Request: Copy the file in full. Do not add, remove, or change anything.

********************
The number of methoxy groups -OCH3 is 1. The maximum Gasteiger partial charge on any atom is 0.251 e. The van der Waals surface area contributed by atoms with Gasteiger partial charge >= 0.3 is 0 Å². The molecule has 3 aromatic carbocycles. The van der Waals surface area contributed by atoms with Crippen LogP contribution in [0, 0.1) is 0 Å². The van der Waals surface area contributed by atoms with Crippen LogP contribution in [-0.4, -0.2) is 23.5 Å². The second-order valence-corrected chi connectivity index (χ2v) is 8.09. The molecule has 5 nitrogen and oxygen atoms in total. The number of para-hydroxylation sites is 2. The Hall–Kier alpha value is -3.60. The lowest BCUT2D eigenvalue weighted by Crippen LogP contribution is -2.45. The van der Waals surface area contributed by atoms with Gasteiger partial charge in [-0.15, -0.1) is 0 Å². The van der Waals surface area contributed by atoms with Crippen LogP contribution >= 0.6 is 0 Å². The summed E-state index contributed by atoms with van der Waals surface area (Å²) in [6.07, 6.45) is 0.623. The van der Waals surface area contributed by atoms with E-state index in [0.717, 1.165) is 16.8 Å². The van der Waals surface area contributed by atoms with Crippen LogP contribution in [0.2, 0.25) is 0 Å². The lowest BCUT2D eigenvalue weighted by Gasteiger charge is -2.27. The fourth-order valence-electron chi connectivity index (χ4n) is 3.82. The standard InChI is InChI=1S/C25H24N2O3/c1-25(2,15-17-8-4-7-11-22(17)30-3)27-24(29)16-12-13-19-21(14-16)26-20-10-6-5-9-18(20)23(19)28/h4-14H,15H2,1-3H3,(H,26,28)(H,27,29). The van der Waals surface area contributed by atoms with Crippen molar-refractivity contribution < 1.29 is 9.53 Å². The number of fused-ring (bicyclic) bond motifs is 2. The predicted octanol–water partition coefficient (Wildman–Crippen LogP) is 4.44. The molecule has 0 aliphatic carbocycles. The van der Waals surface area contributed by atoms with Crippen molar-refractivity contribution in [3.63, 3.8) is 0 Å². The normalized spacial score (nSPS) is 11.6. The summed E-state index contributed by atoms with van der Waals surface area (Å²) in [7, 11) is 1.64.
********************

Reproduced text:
The number of methoxy groups -OCH3 is 1. The maximum Gasteiger partial charge on any atom is 0.251 e. The van der Waals surface area contributed by atoms with Gasteiger partial charge >= 0.3 is 0 Å². The molecule has 3 aromatic carbocycles. The van der Waals surface area contributed by atoms with Crippen LogP contribution in [0, 0.1) is 0 Å². The van der Waals surface area contributed by atoms with Crippen LogP contribution in [-0.4, -0.2) is 23.5 Å². The second-order valence-corrected chi connectivity index (χ2v) is 8.09. The molecule has 5 nitrogen and oxygen atoms in total. The number of para-hydroxylation sites is 2. The Hall–Kier alpha value is -3.60. The lowest BCUT2D eigenvalue weighted by Crippen LogP contribution is -2.45. The van der Waals surface area contributed by atoms with Gasteiger partial charge in [-0.15, -0.1) is 0 Å². The van der Waals surface area contributed by atoms with Crippen LogP contribution >= 0.6 is 0 Å². The summed E-state index contributed by atoms with van der Waals surface area (Å²) in [6.07, 6.45) is 0.623. The van der Waals surface area contributed by atoms with E-state index in [0.717, 1.165) is 16.8 Å². The van der Waals surface area contributed by atoms with Crippen LogP contribution in [0.2, 0.25) is 0 Å². The lowest BCUT2D eigenvalue weighted by Gasteiger charge is -2.27. The fourth-order valence-electron chi connectivity index (χ4n) is 3.82. The standard InChI is InChI=1S/C25H24N2O3/c1-25(2,15-17-8-4-7-11-22(17)30-3)27-24(29)16-12-13-19-21(14-16)26-20-10-6-5-9-18(20)23(19)28/h4-14H,15H2,1-3H3,(H,26,28)(H,27,29). The van der Waals surface area contributed by atoms with Crippen molar-refractivity contribution < 1.29 is 9.53 Å². The number of fused-ring (bicyclic) bond motifs is 2. The predicted octanol–water partition coefficient (Wildman–Crippen LogP) is 4.44. The molecule has 0 aliphatic carbocycles. The van der Waals surface area contributed by atoms with Crippen molar-refractivity contribution in [3.63, 3.8) is 0 Å². The normalized spacial score (nSPS) is 11.6. The summed E-state index contributed by atoms with van der Waals surface area (Å²) in [7, 11) is 1.64.